I think it’s amazing, courageous, and important to be a mother, and I’m in awe of the women in my life who have done it and are doing it right now. 

It’s something I was raised to expect for myself…  but what if I choose not to?

It feels almost sacrilegious to say that, which I think is indicative of how deeply this idea is embedded in both my own psyche and that of collective society.

It wasn’t until very recently that I became aware of just how dangerous and unpleasant pregnancy can be – which is kind of incredible. I’m 30 years old. How have I got to this point with this level of ignorance? I’m sure it was wilful to some degree, but I don’t feel like I can take all of the blame. My sex education, from what I recall, was woefully inadequate and heavily focused on abstinence. There was some stuff about STIs and some 80s-era videos of women in labour, but nothing about what pregnancy itself is like, let alone caring for a baby.

Through my twenties I floated along on the notion that “someday” I’d be ready to have children, and when I did, I’d be barefoot and glowing throughout the requisite nine months and subsequent labour – which would be painful, but over quickly and so worth the resulting child, who would immediately sleep through the night and never even contemplate chewing my nipples off.

I can tell you that the last few months have been a stark awakening. I’m not horrified by what I now know  – I’m horrified that I didn’t for so long.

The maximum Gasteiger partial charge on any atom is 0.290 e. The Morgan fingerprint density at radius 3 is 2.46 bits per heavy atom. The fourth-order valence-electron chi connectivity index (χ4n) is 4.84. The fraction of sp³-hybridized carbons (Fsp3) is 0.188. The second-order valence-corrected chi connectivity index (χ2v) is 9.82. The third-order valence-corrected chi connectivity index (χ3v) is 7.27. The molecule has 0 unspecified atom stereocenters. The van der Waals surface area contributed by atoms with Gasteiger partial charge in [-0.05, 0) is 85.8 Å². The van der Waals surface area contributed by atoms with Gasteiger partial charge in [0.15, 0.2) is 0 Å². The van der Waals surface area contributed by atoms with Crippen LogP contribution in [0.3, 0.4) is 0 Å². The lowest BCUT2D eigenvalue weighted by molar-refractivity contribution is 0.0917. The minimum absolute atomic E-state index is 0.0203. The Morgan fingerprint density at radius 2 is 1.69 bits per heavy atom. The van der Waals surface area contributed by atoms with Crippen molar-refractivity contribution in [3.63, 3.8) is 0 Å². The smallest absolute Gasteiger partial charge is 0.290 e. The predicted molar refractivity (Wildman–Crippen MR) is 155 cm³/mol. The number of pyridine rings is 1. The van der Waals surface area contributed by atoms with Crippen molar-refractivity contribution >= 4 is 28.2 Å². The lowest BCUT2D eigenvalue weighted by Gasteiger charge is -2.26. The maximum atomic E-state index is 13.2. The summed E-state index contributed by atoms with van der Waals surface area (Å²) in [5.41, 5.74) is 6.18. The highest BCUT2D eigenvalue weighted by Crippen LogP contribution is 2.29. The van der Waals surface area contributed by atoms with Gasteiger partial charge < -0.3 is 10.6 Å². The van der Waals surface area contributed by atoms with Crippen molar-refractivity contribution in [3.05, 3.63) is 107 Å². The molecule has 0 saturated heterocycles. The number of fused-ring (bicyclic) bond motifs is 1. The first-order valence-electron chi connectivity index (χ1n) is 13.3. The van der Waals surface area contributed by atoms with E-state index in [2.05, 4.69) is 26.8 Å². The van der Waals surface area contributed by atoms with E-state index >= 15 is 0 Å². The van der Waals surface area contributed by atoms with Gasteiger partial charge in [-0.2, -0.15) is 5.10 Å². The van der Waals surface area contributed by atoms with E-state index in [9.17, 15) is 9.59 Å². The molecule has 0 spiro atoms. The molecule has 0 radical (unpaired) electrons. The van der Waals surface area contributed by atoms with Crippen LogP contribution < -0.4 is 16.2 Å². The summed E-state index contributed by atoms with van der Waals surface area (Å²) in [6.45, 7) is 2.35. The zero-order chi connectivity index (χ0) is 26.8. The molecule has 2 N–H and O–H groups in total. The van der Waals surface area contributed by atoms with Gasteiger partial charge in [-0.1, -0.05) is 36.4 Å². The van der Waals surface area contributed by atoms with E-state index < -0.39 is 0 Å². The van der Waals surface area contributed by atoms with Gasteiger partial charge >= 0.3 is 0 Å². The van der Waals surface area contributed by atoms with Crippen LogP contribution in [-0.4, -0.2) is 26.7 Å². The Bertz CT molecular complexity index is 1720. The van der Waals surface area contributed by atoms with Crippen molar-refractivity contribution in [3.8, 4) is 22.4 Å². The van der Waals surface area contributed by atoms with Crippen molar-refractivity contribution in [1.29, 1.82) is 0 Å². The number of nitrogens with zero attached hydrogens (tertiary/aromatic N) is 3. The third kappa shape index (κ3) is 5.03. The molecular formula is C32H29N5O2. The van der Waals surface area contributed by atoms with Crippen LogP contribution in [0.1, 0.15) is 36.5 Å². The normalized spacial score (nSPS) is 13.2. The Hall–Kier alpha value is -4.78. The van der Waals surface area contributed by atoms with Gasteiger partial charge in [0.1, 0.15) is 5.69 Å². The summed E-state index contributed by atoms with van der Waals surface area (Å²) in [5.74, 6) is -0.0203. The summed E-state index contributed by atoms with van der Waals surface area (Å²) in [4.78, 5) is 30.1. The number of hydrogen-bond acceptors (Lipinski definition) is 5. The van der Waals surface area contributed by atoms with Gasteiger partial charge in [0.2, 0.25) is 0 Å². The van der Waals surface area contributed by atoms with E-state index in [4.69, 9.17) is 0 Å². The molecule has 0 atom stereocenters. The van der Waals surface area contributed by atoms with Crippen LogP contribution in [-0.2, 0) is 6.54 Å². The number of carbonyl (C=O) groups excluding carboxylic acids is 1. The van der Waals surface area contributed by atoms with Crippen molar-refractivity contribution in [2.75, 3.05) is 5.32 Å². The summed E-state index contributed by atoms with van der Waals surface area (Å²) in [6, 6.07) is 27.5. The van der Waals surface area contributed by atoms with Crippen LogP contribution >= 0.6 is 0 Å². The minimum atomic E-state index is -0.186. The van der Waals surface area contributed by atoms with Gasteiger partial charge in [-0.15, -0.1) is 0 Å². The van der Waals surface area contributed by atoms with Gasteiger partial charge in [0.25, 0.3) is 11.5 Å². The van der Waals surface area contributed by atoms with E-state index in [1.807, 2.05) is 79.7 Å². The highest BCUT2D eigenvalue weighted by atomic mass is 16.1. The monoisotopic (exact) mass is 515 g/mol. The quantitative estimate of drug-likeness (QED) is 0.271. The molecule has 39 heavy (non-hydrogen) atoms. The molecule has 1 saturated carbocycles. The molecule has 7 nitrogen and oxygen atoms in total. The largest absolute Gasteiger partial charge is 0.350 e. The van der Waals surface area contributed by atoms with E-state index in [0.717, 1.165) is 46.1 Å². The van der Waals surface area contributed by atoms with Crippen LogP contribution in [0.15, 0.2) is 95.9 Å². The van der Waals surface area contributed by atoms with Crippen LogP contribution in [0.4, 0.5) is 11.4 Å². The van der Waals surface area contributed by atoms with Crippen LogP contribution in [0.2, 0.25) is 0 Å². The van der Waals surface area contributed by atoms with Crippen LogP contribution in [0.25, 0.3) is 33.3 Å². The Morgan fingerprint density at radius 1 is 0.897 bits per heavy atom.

I hosted a series at the start of the year of women talking about pregnancy and mental health. That alone was hugely eye opening. Coupled with being around women who have had or are having babies, I  now feel like I have more information to be able to make the right decision for me.

Three days ago, a woman I’ve been following for a while online, Rachel Charlton-Daily, had a hysterectomy. She’s been fighting for the procedure for five years. Here’s a thing she wrote about it: ‘I’m 27 and want a hysterectomy. No I’m not naiive.’

It seems to be “a law universally acknowledged that a woman with a womb must be in want of impregnation,” says Rachel. Of course, that’s not the case. Many women, for a whole range of reasons, do not want children and are happy with that choice. But we all seem to run up against the same stigma and judgement from others, despite the fact we shouldn’t have to defend ourselves to anyone. This piece by Elizabeth Heritage – ‘Just wait, you’ll change your mind’ and every other terrible response to my decision not to have children’ – lists off the same judgements and accusations Rachel faced,  as does this – ‘Do children give your life meaning? I’m sorry to hear that’ – by Jenny Nicholls.

Earlier this year I wrote about being happily childfree by choice and it hit a nerve. One of the things I learned from the responses I received is that childfree women and mothers alike face judgement. One woman commented that she’d been nagged about childbearing before she had kids; was told after the birth of her first child that it was “cruel” to only have one; was badgered after the birth of her second son to “try for a girl”; and was told when her daughter was born that she must be a sucker for punishment. No matter what fertility and family planning decisions women make – it seems we can’t get it right. – Elizabeth Heritage